Mark Newman, founder of London-based real estate investment management firm Broadcliff Capital Partners and chairman of last week’s PERE Summit: Europe, painted a sobering picture of a European economy inflicted with a long-term structural downturn in his opening address.
On the sidelines of the two-day event, Newman told PERE: “The problems extended almost to the issue of whether or not, systemically, the current political system is going to survive.”
“That level of uncertainty, as it impacts currency, as it impacts financial institutions, and as it impacts the larger economy, is now so great that if it continues for any prolonged period of time, you’re going to see less and less investment activity and less and less business activity as people watch and see what the outcome is.”
Nevertheless, Newman, who founded Broadcliff in 2010 as part of the spinout of the private equity real estate business of failed Wall Street bank Lehman Brothers, the collapse of which he described as “clearly a once in 100 year event”, said there “is definitely a place for real estate private equity”. He underlined how, for a number of investors, the only way for them to access the world’s real estate markets is through “some form of fund structure”.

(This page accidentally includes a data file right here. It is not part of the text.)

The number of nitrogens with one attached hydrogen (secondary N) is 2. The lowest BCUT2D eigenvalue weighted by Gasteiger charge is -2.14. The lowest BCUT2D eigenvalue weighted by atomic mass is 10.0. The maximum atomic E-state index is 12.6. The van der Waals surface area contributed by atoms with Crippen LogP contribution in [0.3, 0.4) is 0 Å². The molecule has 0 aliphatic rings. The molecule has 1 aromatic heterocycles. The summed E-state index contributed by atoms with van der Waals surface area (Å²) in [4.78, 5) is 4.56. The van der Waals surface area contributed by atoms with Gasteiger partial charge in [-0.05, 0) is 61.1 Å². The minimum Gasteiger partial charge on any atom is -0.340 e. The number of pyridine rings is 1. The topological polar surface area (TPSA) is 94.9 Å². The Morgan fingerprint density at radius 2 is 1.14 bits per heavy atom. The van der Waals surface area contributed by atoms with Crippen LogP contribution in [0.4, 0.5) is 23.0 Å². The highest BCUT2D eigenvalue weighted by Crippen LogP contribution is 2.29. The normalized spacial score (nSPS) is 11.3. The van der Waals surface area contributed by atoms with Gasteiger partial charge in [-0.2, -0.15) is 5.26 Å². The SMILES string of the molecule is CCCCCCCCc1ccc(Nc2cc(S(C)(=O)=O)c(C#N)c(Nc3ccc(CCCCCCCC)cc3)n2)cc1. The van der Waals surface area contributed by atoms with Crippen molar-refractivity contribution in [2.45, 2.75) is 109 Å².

Private equity real estate funds have come under scrutiny from institutional investors following poor recent vintages and certain large investors have opted to invest in the asset class more directly. In particular, areas including discretion, leverage and alignment of interest have been attacked and in many cases, fund managers have been forced to relax these elements of their investment vehicles.
Newman agreed the private equity real estate fund has “room for improvement”. Setting aside large investors, who are able to access the market directly, he said: “In general, for smaller funds and a number of investors who want to pursue strategies away from their home turfs, I continue to believe real estate private equity, well managed, represents a very good alternative.”